One nation under God will simply remain rhetoric, if we don’t act and feel a sense of oneness with fellow Americans. At this moment in the history, the American Muslims, Hispanics, Blacks, LGBT community and others are struggling to feel one with fellow Americans.
America is our home and we have to feel secure no matter where we live in her lap. To paraphrase Prophet Muhammad (pbuh), “A home is like a mother’s lap where the baby feels safe, and despite what goes on around her; the baby knows mother will protect her.” We should have faith in our constitution and the enduring American values of life, liberty and the pursuit of happiness. We have to invest our hearts, souls and minds in America.
Half of the battle involves shedding the victimhood and the other half through connecting with fellow Americans, particularly those who feel alienated. We have to take actions to change how secure we feel about our homeland. This essay is about taking those steps to change the sense of in-alienation.
To quote Professor William James, “Actions seems to follow feeling, but really actions and feeling go together; and by regulating the action, which is under the more direct control of the will, we can indirectly regulate the feeling…”
Given the alienation Muslims and others may feel with the current political rhetoric, the Memorial Day facilitates an opportunity to bind with each other, and to be one with all. It is an incredible feeling; it is like being in mother’s lap.
The freedom that you and I cherish did not come to us on a platter, and was not a given thing either; it was earned for us through the sacrifices of men and women who fought for it. It is particularly an important day for all the immigrants who enjoy the freedom and all the opportunities America offers, and owe that gratitude to our veterans.
The tradition of Memorial Day observance began after the American Civil War to commemorate the Union and confederate soldiers who died in the civil war. Indeed, it was the civil war that abolished slavery, and was the stepping stone for passing the Civil rights Act of 1964 which allowed all immigrants to be equal citizens.
Mike Ghouse visiting National Cemetery
Bonding with fellow Americans
One of the greatest values about American culture is the amount of reverence given to the final resting place of our veterans. The Veteran cemeteries I have been to are usually in hills and valleys – a place of serenity and heaven on the earth for our veterans. Here is what I have done over the years.
On the Memorial Day in 2010, I drove from Louisville to Dallas, an 840 miles journey and stopped at every cemetery that was visible on the road side. I would recite a short prayer asking the creator to restore the balance on earth though forgiveness to those who have sinned and bring completeness to those who left incomplete transactions in life. I particularly remember stopping at 4 national cemeteries, and there was one near Nashville on I-40 for the veterans, which was off the road, and I drove through a creek to get there and paid my homage to the men and women who died for my country’s freedom. It just feels good to be a part of the whole.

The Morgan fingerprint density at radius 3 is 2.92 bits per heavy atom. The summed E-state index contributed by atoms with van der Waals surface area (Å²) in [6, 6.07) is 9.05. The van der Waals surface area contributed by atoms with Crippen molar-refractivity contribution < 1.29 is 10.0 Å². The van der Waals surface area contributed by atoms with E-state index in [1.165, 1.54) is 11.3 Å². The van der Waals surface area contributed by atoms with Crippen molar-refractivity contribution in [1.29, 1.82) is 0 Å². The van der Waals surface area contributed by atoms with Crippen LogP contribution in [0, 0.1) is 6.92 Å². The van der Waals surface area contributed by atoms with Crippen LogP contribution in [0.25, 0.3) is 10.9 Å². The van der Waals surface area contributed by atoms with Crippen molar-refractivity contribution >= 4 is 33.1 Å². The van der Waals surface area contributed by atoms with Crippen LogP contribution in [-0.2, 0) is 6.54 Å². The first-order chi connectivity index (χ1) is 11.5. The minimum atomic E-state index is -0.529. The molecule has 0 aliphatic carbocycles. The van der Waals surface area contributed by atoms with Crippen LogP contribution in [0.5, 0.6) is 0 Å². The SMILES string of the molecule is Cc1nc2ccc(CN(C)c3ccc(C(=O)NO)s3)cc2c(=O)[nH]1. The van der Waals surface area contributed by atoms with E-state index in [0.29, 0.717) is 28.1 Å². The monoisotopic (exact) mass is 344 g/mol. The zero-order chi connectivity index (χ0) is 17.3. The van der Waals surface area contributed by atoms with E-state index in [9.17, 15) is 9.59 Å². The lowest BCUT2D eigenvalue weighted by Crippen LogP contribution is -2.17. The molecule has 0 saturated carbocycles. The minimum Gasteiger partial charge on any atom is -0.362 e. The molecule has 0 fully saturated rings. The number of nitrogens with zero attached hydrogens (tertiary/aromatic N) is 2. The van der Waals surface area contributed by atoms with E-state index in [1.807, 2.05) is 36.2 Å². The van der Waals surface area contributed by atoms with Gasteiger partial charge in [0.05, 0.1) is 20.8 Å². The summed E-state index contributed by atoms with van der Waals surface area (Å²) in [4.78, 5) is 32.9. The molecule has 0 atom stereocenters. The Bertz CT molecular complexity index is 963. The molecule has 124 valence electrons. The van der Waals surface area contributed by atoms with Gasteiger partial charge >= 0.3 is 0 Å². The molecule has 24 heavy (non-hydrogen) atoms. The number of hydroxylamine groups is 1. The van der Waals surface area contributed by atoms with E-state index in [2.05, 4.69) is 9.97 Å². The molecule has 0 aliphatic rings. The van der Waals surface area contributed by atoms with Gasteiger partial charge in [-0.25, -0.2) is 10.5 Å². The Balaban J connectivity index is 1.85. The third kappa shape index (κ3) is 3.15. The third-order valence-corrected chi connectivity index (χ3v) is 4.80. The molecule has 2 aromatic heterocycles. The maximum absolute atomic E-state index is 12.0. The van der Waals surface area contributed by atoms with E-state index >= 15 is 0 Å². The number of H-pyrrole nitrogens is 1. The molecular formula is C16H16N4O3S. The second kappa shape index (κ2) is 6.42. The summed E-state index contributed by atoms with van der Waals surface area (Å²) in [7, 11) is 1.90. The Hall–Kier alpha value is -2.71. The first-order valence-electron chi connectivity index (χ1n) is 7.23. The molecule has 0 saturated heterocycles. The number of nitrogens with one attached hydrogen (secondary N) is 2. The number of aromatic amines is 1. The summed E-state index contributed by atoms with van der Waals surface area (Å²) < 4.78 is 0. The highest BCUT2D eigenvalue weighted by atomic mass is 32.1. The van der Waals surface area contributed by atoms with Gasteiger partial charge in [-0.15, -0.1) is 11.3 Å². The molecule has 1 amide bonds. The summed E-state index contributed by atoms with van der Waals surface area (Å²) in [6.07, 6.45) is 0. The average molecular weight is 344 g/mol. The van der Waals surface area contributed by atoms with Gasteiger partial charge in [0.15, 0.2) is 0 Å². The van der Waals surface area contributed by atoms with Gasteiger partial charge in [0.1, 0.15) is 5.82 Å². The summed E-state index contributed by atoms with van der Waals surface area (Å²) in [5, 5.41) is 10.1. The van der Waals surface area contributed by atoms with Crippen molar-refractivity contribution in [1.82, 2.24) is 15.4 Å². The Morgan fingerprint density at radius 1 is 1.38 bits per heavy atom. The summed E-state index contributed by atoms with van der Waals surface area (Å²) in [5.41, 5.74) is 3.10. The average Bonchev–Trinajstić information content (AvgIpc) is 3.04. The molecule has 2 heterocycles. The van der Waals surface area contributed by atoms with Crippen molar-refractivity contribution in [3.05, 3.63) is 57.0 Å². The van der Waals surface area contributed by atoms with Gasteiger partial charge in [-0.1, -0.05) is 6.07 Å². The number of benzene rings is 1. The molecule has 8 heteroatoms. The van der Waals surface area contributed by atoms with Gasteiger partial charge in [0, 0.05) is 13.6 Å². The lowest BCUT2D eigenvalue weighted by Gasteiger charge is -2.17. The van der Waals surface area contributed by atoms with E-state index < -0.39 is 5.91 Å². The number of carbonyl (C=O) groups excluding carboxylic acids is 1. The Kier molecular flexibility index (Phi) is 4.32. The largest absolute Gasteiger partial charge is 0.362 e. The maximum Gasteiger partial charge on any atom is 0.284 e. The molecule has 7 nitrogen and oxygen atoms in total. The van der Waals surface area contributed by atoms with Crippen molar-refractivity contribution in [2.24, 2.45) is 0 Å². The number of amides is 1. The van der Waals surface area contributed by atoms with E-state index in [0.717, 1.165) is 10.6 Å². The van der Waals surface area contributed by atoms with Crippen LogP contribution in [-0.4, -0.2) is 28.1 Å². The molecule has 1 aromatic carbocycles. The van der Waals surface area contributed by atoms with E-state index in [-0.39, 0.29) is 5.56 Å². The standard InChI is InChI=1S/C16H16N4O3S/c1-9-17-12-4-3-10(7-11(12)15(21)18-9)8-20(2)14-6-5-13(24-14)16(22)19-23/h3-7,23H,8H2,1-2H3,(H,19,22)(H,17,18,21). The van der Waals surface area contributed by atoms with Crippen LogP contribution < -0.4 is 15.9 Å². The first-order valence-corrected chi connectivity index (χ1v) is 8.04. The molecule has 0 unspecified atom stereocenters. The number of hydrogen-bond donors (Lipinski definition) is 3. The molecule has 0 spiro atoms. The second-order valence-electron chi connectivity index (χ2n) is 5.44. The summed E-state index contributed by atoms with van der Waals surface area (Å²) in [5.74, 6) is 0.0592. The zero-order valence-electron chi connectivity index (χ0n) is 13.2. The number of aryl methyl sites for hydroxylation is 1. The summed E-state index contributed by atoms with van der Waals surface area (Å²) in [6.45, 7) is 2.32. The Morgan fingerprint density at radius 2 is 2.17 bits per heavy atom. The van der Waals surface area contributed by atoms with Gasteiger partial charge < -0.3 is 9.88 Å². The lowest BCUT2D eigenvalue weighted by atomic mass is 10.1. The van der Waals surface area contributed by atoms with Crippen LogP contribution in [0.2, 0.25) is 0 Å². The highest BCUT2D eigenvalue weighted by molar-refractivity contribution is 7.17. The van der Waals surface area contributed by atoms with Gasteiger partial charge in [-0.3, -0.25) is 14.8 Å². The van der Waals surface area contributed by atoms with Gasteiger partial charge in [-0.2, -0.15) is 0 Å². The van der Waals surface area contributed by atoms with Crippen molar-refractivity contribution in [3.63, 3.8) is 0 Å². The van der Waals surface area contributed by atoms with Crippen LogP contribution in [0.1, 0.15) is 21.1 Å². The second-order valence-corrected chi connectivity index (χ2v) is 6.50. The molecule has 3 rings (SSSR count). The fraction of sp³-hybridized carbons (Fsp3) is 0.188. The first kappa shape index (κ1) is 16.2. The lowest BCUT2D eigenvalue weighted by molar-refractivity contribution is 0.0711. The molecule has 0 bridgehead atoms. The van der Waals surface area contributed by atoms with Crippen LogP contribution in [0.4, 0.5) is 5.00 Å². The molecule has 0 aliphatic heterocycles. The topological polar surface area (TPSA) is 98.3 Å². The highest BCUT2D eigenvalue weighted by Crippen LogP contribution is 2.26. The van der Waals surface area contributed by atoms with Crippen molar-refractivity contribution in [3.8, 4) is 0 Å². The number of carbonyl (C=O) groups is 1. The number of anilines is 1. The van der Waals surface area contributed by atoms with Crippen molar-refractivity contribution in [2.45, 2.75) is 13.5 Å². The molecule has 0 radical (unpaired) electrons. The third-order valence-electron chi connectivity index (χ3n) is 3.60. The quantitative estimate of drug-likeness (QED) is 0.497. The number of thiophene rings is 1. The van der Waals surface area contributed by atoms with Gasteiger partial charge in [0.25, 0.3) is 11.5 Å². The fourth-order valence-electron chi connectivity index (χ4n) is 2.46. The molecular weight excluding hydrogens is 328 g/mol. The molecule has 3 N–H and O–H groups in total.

Think about it, our prayers are the most pluralistic prayers recited by Muslims every day. We acknowledge God as the sole creator and lord of the universe, and to him alone we worship and seek guidance, and ask him to help us guide on the right path. In the second supplication we ask God to forgive the ones who are alive, and the ones who are not, their parents, family, friends, believers and strangers. It is not an exclusive prayer for Muslims but for all humanity.
This year I will miss visiting the National Cemetery in Grand Prairie, where my friend and father figure Mr. Everett Blauvelt is resting. He served in the U.S. Navy off the coast of Brazil during World War II. I will also be missing visiting the Islamic Cemetery in Denton, both in Texas to pay homage to my late wife Najma.
Muslims can relate with Memorial Day, as almost all of them visit cemeteries at least twice a year to pray for their relatives and for the known ones and the unknowns on the day of their two important festivals; Ramadan and Eid-al-Adha.
Every cemetery I spot on the Memorial Day, I pull over and silently pray. Praying for the unknown connects you with the unselfish-self in you, giving a sense of oneness that is hard to explain. Try it and see how good you feel about yourselves and how you will develop a sense of bonding with fellow Americans – visit a cemetery, eventually we all have to go there.
Dear God, I thank you for the life and the freedom you have given me and my fellow humans, and I thank all those who have sacrificed their lives for me to have this freedom to stand freely and pray here today. I salute our men and women in the uniforms for protecting and defending our freedom. Amen.
This Friday, I urge our Imams around the nation to include the importance of inclusion to complete our belief that God is God of all, that Prophet Muhammad (pbuh)’s messages was not exclusive to any one, he was a mercy for all mankind. And that each one of us has to act and feel one with all, after all, all of us came from a single couple; Adam and Eve.
Of the many things that brings serene happiness to the soul is the expression of gratitude Thanks to our soldiers who fought in the wars to preserve that freedom for us, and the least we can do is honor them. If you see men and women in the uniform, please let them know that you appreciate them.
God bless America!
Mike Ghouse is the Director at the Center for Pluralism